By Aluta News
Jan. 30, 2022
Sen. Shehu Sani, former representative of Kaduna Central Senatorial District has called for a strategic framework aimed at deepening mutual understanding between Nigerians and South Africans.
Sani, who gave the advice in an interview with the News Agency of Nigeria (NAN) in Abuja, said the mutual understanding that would be developed should help end the killing of Nigerians living and doing business in the southern African country.
The senator, a former Vice Chairman of the Senate Committee on Foreign Affairs in the 8th Senate, was speaking against the backdrop of concerns over the alarming rise in the killing of Nigerians in that country.
According to him, since the collapse of apartheid Nigeria has not been able to harness its investment via the interventions it brought to bear in that country.
“There must be a strategy by which the economies of Nigeria and South Africa, the brotherhood, and the relations between the two countries will be strengthened for mutual economic benefits.
“In Nigeria today, you see the MTN, DSTV, Stanbic IBTC Holdings, mining and electricity companies doing business.
“What major brand of Nigeria do you see in South Africa? Not even our banks.
“What we have in South Africa are petty traders, who go there as African brothers, to explore the potentialities of the market and set-up businesses; but what do they get in return, killings.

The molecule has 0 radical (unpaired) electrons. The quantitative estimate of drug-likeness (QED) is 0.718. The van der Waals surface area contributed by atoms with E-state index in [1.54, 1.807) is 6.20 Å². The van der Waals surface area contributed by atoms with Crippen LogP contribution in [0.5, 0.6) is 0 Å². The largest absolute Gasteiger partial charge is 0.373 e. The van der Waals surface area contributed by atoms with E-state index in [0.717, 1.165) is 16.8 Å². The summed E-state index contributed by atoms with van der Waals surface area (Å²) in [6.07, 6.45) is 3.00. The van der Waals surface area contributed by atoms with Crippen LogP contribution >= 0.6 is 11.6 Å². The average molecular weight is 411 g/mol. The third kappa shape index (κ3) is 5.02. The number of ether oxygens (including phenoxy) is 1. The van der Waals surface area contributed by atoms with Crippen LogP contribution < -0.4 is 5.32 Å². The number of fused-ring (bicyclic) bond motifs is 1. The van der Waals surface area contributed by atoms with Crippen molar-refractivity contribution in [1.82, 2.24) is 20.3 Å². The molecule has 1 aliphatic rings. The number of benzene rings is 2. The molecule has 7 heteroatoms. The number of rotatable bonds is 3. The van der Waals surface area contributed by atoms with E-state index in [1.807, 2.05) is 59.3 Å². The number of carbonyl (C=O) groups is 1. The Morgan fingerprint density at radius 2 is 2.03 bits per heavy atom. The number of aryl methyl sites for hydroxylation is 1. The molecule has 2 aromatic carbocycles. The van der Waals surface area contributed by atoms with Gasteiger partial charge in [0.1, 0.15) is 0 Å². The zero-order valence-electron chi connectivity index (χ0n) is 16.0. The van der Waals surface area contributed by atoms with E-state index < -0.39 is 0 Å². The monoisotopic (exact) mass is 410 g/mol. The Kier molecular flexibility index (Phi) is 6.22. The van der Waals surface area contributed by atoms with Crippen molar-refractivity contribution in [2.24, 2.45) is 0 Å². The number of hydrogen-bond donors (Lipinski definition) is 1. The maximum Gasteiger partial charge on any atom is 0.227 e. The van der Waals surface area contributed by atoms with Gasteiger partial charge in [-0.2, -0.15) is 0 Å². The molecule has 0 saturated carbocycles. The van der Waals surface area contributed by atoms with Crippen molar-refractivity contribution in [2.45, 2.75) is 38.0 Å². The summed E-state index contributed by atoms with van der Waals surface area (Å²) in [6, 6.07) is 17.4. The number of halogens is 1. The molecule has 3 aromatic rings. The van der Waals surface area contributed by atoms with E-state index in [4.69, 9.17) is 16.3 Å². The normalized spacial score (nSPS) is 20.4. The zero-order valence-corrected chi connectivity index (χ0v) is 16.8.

“Xenophobic attacks, hate attacks, and killings. They cannot pay us back for all the struggles.
“Nigeria contributed financially, militarily. We trained South African revolutionary cadres in Jaji, Kaduna state.
“How will you now be attacking our people? You are attacking your brothers and sisters from other countries within the continent, who stood by you in your moment of need and trial,” he said.
He said since Nigeria had opened its doors for investors to come and do business – in the telecomms, banking, oil and gas, and retail sectors, Souh Africa should reciprocate.
“What South African companies make in Nigeria is in billions of dollars; what Nigerian traders make in South Africa is less than two per cent of what South Africans make in this country.
“So, I think it is about governments of the two countries setting-up a standing committee, to ensure that Nigerian nationals are protected.
“Nobody is attacking South African businesses in Nigeria; it is a shame that an African is not free in his own continent, particularly in a sister country; and that must stop,” Sani said.